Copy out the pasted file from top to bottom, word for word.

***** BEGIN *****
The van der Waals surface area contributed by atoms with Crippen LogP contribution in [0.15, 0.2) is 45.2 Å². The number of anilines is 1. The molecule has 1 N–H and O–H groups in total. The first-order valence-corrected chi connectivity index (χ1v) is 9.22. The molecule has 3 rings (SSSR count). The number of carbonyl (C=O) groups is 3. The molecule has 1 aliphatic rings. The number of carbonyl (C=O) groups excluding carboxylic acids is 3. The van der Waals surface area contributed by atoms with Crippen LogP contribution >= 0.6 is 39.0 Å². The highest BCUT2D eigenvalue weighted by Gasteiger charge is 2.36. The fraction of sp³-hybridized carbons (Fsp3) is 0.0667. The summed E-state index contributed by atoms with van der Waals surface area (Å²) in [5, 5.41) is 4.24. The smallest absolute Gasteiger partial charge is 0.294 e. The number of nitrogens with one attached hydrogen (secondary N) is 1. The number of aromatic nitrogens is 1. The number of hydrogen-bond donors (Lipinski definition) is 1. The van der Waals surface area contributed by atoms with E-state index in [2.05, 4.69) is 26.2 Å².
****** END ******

The van der Waals surface area contributed by atoms with Crippen LogP contribution in [0.15, 0.2) is 45.2 Å². The number of anilines is 1. The molecule has 1 N–H and O–H groups in total. The first-order valence-corrected chi connectivity index (χ1v) is 9.22. The molecule has 3 rings (SSSR count). The number of carbonyl (C=O) groups is 3. The molecule has 1 aliphatic rings. The number of carbonyl (C=O) groups excluding carboxylic acids is 3. The van der Waals surface area contributed by atoms with Crippen LogP contribution >= 0.6 is 39.0 Å². The highest BCUT2D eigenvalue weighted by Gasteiger charge is 2.36. The fraction of sp³-hybridized carbons (Fsp3) is 0.0667. The summed E-state index contributed by atoms with van der Waals surface area (Å²) in [5, 5.41) is 4.24. The smallest absolute Gasteiger partial charge is 0.294 e. The number of nitrogens with one attached hydrogen (secondary N) is 1. The number of aromatic nitrogens is 1. The number of hydrogen-bond donors (Lipinski definition) is 1. The van der Waals surface area contributed by atoms with E-state index in [2.05, 4.69) is 26.2 Å².